Cuttlefish take a strong place in our imagination. They are the original sea monsters immortalized in Jules Verne's classic novel Twenty Thousand Leagues Under the Sea and in Scandinavian folklore, where a cephalopod creature emerges from the sea to wreak havoc as octopus.
New Science shows that nobody should write them off in the real world. They will probably be much longer than humans, even if the planet is exposed to strong climatic changes.
Some marine biologists have assumed that the squid population would be hit in waters with higher carbon dioxide concentrations. And that makes sense: squid blood is very sensitive to changes in acidity, and scientists say the animals are already at the edge of their oxygen levels because their swimming technique is so energy-intensive.
An ocean of climate problems
Atmospheric concentrations of carbon dioxide are bound to increase. Before the Industrial Revolution, 280 ppm (parts per million) was measured. Today, this figure has risen to 400ppm and is expected to rise to over 900ppm by the end of the century unless emissions are reduced. Rapid change is expected to have a profound impact on ocean ecosystems.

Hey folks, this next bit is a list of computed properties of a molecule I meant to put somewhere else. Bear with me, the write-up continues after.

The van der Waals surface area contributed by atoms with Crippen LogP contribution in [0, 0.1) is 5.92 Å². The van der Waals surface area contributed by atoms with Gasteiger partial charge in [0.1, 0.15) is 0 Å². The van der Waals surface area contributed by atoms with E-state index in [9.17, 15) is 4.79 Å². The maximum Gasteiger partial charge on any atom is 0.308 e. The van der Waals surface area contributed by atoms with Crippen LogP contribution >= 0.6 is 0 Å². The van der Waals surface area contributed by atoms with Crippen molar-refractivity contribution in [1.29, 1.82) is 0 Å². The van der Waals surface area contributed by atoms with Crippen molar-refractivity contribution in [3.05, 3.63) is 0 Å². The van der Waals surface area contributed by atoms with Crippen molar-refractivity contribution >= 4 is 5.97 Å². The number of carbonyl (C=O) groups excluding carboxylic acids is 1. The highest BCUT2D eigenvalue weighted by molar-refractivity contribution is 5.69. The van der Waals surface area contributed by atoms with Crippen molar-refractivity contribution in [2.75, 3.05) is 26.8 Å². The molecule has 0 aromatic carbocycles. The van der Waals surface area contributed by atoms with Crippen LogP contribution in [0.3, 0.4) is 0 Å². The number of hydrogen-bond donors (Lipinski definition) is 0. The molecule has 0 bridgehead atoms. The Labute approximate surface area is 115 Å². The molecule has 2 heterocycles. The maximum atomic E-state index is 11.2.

Carbon dioxide dissolved in the water forms carbonic acid. This increased acidity could lead to a chain reaction that is detrimental to most animals. In 2017, Chinese scientists found that it has a negative effect on tiny cyanobacteria. These tiny creatures play a crucial role in the oceans' ecosystems as they perform a process called nitrogen fixation and convert nitrogen into ammonia and other molecules that many organisms need.
The hope is that new regulations will prevent the carbon dioxide concentration from ever reaching 900 ppm. The James Cook researchers were curious how this value could affect cuttlefish.
Cuttlefish sets new standards
They chose two types of tropical cuttlefish: the bicolor dwarf and the bigfin reef squid – and caught them with mesh nets. Back in their laboratory, the researchers have divided them into different tanks with different carbon dioxide concentrations.
CO2 levels of the century, "said lead researcher Blake Spady in a statement.
The scientists speculated that the results were not only unaffected, but even suggested that the octopus would perform well in the altered ecosystem. If their typical predators and their prey are adversely affected, this would help the squid find food.
"We believe that certain species are well suited to succeed in our fast-changing oceans, and these squid species could be among them," Spady added. "It is very certain that it will be a completely different world."